Code, stress and entropy

Marc-Antoine Aubé
May 19, 2020 · 5 min read
Photo by Peter Nguyen on Unsplash

Code as a living thing

To me, one of the most fascinating things in software development is the organic properties of code. If you zoom out to get a 10,000ft view of a large codebase and watch the changes over time, it will almost look alive. Some parts of it will grow and contract, some other parts will calcify and stop changing altogether.

Like a living organism, the codebase responds to stress by changing and adapting. Stress, for a codebase, can be changing requirements, new business rules or regulations, new team members, the addition of new features… you get the gist. Like their living counterparts, some systems are going to be better adapted to that changing environment, and some won’t.

Sliding towards chaos

A hidden source of stress is entropy, which can be defined as the gradual decline into disorder. Left unchecked, this chaotic force will slowly attack your projects and blur the conceptual lines. Without clear architectural guidelines, code will be shaped by ever-changing teams, competing methodologies and your project will slowly turn into the dreaded “big ball of mud”.

Counter-intuitively, a feature-complete project is not exempt from this phenomenon. Even if nothing is committed to your codebase, the world continues to move on. Third-party libraries change, new security vulnerabilities are found, the underlying operating system evolves, and your software project is slowly left behind. The next time you push a change to your repository, you may find out with horror that your deployment pipeline doesn’t work anymore, or that you are running on an unsupported version of your framework and most libraries no longer support it.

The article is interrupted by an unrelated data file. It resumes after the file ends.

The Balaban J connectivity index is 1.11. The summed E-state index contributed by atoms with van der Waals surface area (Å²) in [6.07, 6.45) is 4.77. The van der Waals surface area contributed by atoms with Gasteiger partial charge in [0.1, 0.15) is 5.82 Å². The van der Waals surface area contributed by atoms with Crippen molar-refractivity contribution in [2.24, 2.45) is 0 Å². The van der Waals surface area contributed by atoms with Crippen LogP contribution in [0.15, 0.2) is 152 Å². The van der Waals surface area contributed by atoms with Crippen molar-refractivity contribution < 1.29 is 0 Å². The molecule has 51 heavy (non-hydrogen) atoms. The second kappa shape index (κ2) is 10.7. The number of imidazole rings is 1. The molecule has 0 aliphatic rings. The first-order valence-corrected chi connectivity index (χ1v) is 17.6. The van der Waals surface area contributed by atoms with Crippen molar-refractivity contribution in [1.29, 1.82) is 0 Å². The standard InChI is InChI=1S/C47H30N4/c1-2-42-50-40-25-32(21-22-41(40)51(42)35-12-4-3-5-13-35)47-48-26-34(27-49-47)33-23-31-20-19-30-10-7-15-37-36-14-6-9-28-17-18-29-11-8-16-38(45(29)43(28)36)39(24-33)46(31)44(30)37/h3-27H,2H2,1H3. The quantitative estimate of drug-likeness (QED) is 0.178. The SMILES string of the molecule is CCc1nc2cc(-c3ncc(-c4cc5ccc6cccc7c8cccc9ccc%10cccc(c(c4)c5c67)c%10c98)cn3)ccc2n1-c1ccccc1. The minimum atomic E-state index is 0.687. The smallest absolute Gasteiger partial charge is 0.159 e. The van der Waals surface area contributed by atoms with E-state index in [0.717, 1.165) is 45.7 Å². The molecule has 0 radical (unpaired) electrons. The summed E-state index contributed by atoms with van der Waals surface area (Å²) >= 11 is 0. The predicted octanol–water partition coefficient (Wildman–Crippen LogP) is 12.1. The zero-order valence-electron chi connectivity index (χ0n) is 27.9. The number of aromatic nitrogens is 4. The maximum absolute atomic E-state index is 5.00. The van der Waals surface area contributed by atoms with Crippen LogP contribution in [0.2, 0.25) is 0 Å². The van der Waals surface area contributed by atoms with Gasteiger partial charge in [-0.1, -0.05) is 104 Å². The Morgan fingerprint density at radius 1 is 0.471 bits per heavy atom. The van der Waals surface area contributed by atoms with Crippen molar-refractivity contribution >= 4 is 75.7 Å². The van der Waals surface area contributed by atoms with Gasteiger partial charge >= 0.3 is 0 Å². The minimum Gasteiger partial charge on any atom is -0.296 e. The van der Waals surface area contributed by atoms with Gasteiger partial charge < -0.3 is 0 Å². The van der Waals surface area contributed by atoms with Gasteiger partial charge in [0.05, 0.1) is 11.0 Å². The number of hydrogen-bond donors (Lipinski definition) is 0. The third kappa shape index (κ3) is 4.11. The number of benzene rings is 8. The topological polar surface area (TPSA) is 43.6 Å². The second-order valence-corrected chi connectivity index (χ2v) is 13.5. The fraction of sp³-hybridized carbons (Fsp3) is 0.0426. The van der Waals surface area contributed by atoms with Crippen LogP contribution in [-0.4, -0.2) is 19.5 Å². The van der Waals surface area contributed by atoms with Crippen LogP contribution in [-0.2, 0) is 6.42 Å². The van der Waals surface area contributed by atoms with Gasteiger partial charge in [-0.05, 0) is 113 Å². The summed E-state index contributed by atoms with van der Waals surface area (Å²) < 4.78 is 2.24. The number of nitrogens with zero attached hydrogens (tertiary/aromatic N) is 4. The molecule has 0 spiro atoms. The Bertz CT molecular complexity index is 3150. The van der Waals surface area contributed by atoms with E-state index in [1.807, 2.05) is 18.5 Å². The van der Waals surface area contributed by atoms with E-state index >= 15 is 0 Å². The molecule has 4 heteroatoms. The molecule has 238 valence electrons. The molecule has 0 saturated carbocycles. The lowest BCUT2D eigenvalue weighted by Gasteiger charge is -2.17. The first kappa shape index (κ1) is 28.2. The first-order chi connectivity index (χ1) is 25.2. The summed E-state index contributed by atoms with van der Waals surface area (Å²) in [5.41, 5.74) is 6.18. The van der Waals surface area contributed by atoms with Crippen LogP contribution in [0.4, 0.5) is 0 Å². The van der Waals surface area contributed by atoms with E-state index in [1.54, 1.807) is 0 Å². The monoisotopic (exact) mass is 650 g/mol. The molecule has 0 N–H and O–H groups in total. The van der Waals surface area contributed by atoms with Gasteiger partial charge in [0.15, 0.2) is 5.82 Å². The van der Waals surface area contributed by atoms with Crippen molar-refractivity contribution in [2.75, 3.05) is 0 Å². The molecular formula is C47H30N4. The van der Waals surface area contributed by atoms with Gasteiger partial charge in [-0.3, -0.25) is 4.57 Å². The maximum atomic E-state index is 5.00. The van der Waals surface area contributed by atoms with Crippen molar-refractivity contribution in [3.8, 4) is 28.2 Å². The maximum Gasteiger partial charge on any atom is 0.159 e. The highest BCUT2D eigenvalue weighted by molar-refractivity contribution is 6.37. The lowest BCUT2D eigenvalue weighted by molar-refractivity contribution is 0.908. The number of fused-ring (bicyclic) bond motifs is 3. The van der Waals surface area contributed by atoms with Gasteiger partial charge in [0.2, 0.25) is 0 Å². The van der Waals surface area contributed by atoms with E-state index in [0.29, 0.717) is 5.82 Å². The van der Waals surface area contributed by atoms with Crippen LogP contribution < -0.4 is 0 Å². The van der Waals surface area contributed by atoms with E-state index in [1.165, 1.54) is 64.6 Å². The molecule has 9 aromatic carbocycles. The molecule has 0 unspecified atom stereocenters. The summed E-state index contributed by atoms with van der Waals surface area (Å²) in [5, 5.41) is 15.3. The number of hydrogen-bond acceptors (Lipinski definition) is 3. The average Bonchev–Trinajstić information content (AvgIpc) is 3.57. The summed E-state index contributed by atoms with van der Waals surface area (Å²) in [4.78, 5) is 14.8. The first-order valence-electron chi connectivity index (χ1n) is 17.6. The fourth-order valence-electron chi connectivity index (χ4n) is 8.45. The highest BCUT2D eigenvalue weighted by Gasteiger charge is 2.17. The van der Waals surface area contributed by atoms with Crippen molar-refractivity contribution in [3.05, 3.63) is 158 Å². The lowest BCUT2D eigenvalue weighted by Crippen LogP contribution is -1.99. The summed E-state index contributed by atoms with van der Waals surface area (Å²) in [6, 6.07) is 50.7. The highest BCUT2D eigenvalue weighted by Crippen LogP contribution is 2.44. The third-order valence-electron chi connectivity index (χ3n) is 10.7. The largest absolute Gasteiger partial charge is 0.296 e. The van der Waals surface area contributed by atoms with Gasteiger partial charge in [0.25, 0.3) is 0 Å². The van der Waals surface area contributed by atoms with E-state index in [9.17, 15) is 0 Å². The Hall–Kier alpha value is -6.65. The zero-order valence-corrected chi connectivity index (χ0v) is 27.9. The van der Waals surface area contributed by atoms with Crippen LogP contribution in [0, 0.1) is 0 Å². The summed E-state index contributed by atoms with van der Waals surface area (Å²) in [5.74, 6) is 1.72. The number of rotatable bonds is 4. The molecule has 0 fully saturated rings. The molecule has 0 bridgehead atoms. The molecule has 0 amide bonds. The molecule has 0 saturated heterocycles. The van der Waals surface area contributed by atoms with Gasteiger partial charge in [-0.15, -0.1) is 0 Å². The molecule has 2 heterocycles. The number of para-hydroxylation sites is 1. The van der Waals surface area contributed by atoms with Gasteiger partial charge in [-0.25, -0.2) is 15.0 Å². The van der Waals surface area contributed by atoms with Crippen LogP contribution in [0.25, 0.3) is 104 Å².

This disorder increases over time. Therefore, time is one of the major forces that will apply stress to your codebase. This slow deterioration of software over time is often referred to as “code rot”, or “software rot”. Your software itself does not decay, but it becomes less and less adapted to its environment, like a living organism that does not develop new mechanisms to cope with outside stress.

All of this sounds bad, but stress can also be a good thing.

Anti-fragility: Gaining from disorder

In his book Anti-Fragile, Nassim Nicholas Taleb classifies things in three buckets: fragile, robust and anti-fragile. In a best-case scenario, something fragile will stay unchanged. In a worst-case scenario, it will break. Something robust will stay as-is regardless of what happens, nothing gained, nothing lost. The last bucket is the one that is most interesting to me. The anti-fragile system will remain unchanged in the worst-case scenario, but improve when subjected to stressors, volatility or exceptions.

A good example of an anti-fragile system is our skeleton or our muscles. If you repetitively apply controlled stress, in the form of running or lifting weights, your body will improve. Your bones will get denser from the loading, your muscles will get bigger and stronger, your cardiovascular system will get more efficient at delivering oxygen where it’s needed. Your body slowly adapts to outside stress over time.